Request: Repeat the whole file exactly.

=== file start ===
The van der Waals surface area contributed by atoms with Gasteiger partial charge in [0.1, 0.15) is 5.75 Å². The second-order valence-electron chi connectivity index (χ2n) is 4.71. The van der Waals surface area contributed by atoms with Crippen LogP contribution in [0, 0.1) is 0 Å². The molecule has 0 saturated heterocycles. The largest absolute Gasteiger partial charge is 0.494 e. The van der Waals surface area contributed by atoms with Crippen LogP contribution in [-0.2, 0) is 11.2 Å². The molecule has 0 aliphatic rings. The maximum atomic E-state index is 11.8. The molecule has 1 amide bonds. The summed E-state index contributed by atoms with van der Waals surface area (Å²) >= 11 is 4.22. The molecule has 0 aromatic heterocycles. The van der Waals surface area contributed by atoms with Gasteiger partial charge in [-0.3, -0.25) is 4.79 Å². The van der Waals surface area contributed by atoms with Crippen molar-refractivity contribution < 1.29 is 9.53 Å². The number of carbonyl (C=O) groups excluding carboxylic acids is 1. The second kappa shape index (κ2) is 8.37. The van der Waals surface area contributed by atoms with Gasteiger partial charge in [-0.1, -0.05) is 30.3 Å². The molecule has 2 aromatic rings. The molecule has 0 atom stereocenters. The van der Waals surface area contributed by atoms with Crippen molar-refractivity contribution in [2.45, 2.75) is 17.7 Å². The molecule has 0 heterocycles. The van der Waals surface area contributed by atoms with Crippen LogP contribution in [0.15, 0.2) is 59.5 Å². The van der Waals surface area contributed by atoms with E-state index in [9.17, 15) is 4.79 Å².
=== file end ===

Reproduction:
The van der Waals surface area contributed by atoms with Gasteiger partial charge in [0.1, 0.15) is 5.75 Å². The second-order valence-electron chi connectivity index (χ2n) is 4.71. The van der Waals surface area contributed by atoms with Crippen LogP contribution in [0, 0.1) is 0 Å². The molecule has 0 saturated heterocycles. The largest absolute Gasteiger partial charge is 0.494 e. The van der Waals surface area contributed by atoms with Crippen LogP contribution in [-0.2, 0) is 11.2 Å². The molecule has 0 aliphatic rings. The maximum atomic E-state index is 11.8. The molecule has 1 amide bonds. The summed E-state index contributed by atoms with van der Waals surface area (Å²) >= 11 is 4.22. The molecule has 0 aromatic heterocycles. The van der Waals surface area contributed by atoms with Gasteiger partial charge in [-0.3, -0.25) is 4.79 Å². The van der Waals surface area contributed by atoms with Crippen molar-refractivity contribution < 1.29 is 9.53 Å². The number of carbonyl (C=O) groups excluding carboxylic acids is 1. The second kappa shape index (κ2) is 8.37. The van der Waals surface area contributed by atoms with Gasteiger partial charge in [-0.1, -0.05) is 30.3 Å². The molecule has 2 aromatic rings. The molecule has 0 atom stereocenters. The van der Waals surface area contributed by atoms with Crippen molar-refractivity contribution in [2.45, 2.75) is 17.7 Å². The molecule has 0 heterocycles. The van der Waals surface area contributed by atoms with Crippen LogP contribution in [0.15, 0.2) is 59.5 Å². The van der Waals surface area contributed by atoms with E-state index in [9.17, 15) is 4.79 Å².